Clinically, scleroderma also demonstrates progressive generalized skin tightening. Histopathology reveals hyalinization and thickening of the connective tissue of the deep dermis, subcutaneous fat, and muscular fascia. These changes are accompanied by a perivascular and focal interstitial lymphocytic and plasma cell infiltrate with prominent myofibroblast proliferation. In this case, the normal nail fold capillaries and absence of Raynaud phenomenon help to distinguish the diagnosis from scleroderma. In limited scleroderma, common findings include calcinosis, esophageal dysmotility, telangiectasia, and pulmonary hypertension, while systemic sclerosis can involve the internal organs, with the greatest morbidity stemming from interstitial lung disease.3,6,7

Nephrogenic systemic fibrosis is another disorder of skin thickening that involves the extremities and trunk. It is a rare complication of exposure to gadolinium contrast media in patients with advanced renal disease and those undergoing dialysis; use of gadolinium is now strictly avoided in patients with at least moderately impaired glomerular filtration rate.8 Although nephrogenic systemic fibrosis histologically looks similar to scleromyxedema, it involves deeper tissues. There is fibrosis with haphazard collagen bundle deposition in the deep dermis and subcutaneous septa. Fibroblasts and histiocytes are increased between the collagen bundles, with surrounding edema and mucin buildup. Multinucleated giant cells may or may not be present.9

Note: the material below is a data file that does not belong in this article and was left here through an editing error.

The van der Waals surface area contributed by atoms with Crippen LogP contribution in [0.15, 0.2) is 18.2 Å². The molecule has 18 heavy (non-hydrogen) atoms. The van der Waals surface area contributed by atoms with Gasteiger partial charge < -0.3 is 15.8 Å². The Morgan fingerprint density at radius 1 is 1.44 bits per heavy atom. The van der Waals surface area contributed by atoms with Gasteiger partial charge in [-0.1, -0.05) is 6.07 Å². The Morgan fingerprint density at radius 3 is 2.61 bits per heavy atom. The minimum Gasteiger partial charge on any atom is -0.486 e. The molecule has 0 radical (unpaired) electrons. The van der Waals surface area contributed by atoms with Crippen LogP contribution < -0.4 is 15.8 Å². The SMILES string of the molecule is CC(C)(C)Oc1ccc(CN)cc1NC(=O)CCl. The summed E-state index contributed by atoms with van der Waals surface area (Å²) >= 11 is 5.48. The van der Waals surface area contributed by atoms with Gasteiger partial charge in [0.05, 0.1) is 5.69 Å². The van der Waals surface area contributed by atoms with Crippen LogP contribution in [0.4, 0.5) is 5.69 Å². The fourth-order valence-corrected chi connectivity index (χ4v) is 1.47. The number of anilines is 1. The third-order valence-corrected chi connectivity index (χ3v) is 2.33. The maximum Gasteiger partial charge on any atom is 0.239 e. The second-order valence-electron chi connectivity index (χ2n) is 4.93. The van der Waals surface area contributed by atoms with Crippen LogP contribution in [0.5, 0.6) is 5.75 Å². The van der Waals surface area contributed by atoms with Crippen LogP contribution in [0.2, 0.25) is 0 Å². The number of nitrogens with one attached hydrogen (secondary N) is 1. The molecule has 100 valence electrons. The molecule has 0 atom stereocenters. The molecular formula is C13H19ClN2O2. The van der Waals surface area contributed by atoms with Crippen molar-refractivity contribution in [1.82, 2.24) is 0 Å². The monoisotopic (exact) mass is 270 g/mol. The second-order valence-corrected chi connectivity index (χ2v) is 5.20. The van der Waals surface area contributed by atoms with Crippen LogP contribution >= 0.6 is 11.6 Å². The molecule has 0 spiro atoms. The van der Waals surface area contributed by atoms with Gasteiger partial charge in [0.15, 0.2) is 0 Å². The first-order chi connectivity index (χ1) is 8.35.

Patients with scleredema present with nonpitting edema and dermal hardening over the neck, face, upper trunk, and arms. Lesional skin appears shiny and indurated. The skin is characteristically difficult to wrinkle, and the face may appear expressionless. Skin biopsy will show a thickened reticular dermis with mucin deposition and eccrine glands appearing in the upper third or mid dermis. Fibroblasts are normal in number. Scleredema generally is associated with poorly controlled diabetes, a monoclonal gammopathy, or as the aftermath of an acute infection, especially streptococcal pharyngitis. The condition may develop at any age, though nearly 50% of cases occur in children and adolescents.3,10

Interstitial granuloma annulare (GA) is a common, benign, and self-limiting dermatosis. Distinct from other skin-thickening disorders, GA is composed of smooth annular papules and plaques that do not result in skin hardening. Although GA may manifest in a generalized distribution, it is more frequently localized to the distal extremities.11 The presence of an inflammatory infiltrate surrounded by abundant mucin and collagen resembles scleromyxedema. However, GA is distinguished by palisading granulomas of histiocytes, fibroblasts, and lymphocytes lining a necrobiotic center of collagen, mucin, and fibrin.12

This patient's skin showed an immediate and marked response to intravenous immunoglobulin with dramatic softening. Such a response is well reported in the literature, and intravenous immunoglobulin is considered first-line therapy for scleromyxedema, typically in conjunction with steroids.5 Other immunosuppressive agents have been employed with reported efficacy, as have several treatments used for multiple myeloma, including thalidomide and lenalidomide.

Although spontaneous improvement infrequently occurs, a chronic progressive course is far more common with scleromyxedema. Studies are ongoing to elucidate the etiopathogenesis of scleromyxedema, scleroderma, and similar disorders to uncover the triggers that provoke the underlying dysregulation of dermal fibroblast activation and proliferation, which could offer a more precise target for effective treatments.5,13-15